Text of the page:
CTSP (Contamination Transport Simulation Program) Log In


CTSP, (Contamination Transport Simulation Program) is a general-purpose particle tracing code used for modeling mass transport around complex surface geometries. As the name suggests, CTSP was originally developed to simulate redistribution of molecular or particulate contaminants that can be found in cleanrooms and space-like environments, such as vacuum chambers. Such contaminants arise naturally from the outgassing of volatile species (such as hydrocarbons) trapped within the atomic structure of organic materials (i.e. plastics) as well as from the fallout of atmospheric dust, fabric fibers, and shedding of paint flakes in moving components. Deposition of this foreign material can lead to various undesired outcomes, such as a reduced transmission or increased scatter in optical systems, or increased frictional drag in mechanical actuators. Other use cases for CTSP include simulations of pumping efficiency in vacuum chambers, simulations of water ice build up in cryogenic environments, characterization of plume impingement from space vehicle chemical thrusters, and simulations of regolith adhesion.


  • Input mesh formats: UNV, INPF, TSS, Nastran, OBJ, STL, TRI, VTK
  • Surface transformations: rotation, translation, scaling, surface dynamics
  • Restart capability: solution can be mapped to new geometry model to simulate deployments
  • Surface temperature: static or time varying, spatial variation from SINDA or point cloud data
  • Volumetric properties: point cloud data of ambient air flow or electric field
  • Rarefied flow: rudimentary support for DSMC
  • Material sources: Lambertian outgassing, Maxwellian plume, effusion, droplet evaporation, IEST-STD-CC1246 and ISO 14644 particulate distribution, tape lift, erosion
  • Surface models: sticking coefficient, residence time, saturation vapor pressure, coefficient of restitution, surface energy
  • File output: surface data such as deposition thickness or particulate cleanliness level, volumetric data such as contaminant number density and partial pressure, particle data for producing scatter plots, global time trends such as total amount of mass per surface group per time
  • Input file: support for variables and math expressions, conditional loop blocks


CTSP is, at the moment, a command line code driven by an input file. A GUI development is under way. Typical simulation consists of the following steps:

  1. The surface geometry is loaded from one or more files in common FEM or CAD formats.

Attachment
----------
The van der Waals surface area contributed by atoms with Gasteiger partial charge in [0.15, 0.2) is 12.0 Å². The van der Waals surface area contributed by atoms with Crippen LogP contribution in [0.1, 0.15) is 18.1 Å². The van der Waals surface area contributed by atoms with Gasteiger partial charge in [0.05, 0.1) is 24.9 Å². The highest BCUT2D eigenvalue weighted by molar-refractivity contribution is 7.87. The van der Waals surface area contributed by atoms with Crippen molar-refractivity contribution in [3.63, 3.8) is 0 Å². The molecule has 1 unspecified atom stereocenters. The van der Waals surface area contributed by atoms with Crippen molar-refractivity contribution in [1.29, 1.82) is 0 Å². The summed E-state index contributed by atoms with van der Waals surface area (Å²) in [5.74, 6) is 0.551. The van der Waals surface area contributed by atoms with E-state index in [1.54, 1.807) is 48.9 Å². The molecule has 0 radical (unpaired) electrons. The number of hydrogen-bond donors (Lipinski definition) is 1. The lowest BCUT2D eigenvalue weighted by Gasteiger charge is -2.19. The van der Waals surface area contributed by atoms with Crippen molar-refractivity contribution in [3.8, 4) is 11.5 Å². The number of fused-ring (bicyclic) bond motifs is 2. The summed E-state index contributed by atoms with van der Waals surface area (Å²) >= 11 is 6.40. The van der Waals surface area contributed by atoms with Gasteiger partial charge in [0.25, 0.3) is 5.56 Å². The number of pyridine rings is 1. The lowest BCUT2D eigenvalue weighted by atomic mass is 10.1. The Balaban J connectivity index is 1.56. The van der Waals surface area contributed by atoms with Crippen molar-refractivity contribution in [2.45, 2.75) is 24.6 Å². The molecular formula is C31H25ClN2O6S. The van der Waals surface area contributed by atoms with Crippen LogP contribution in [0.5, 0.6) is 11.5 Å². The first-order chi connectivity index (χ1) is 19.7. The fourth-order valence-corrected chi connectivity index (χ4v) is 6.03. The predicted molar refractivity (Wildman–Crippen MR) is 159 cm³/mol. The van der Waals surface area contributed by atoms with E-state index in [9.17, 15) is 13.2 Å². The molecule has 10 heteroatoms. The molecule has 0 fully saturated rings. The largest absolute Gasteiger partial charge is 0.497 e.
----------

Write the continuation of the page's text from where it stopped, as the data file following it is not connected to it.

2. Surface properties are specified. This can include loading spatially and time-varying surface temperatures from thermal solvers.
  3. Material types and material sources are defined by attaching one of many generation models to surface element groups.
  4. Settings such as time step size and sequence iterations are then specified.
  5. The simulation is run with results store in Paraview-compatible format.

System Requirements

CTSP is currently compatible with Microsoft Windows, Linux Ubuntu, and Linux CentOs operating systems. MacOS support can be included if customer demand exists (in other words, contact us if interested in a Mac version). The actual system requirements depend on the simulation size. Typical runs, involving surface meshes containing around 100,000 surface triangles, and tracing tens of thousands of particles per time step for tens of thousands of time steps, require around 4 Gb of RAM and can be completed overnight utilizing a standard desktop system. CTSP also supports multithreading and parallelization over MPI. Note that MPI parallelization does not perform domain decomposition, but instead the particle population is redistributed among multiple processors.


Interested in trying CTSP? Begin by downloading a free version below. This version includes only a limited subset of all available commands but is sufficient to run the example "Hello World" case. The zip file contains executables for MS Windows and Linux Ubuntu.

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Contact us to purchase a license for the full version of CTSP. As of April 2024, the cost for a single user license is $3,250 USD. The license allows the named user to continue running the code indefinitely, however, it provides only one year of free upgrades. Upgrade cost is $1,250 USD. A new user license includes 8 hours of customer support that can be used for online training or for having us setup a representative simulation. Additional support hours can be purchased as needed.

We also offer a full suite of contamination control and analysis support services. This includes, but is not limited to, running mass transport analysis on our in-house computational resources using customer provided CAD geometries and material information. We can also assist with reviewing contamination control plans and thermal vacuum bakeout tests. Please contact us for more information and to request a quote.


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User's guide: CTSP-UG.pdf (7.3 Mb).


Hello World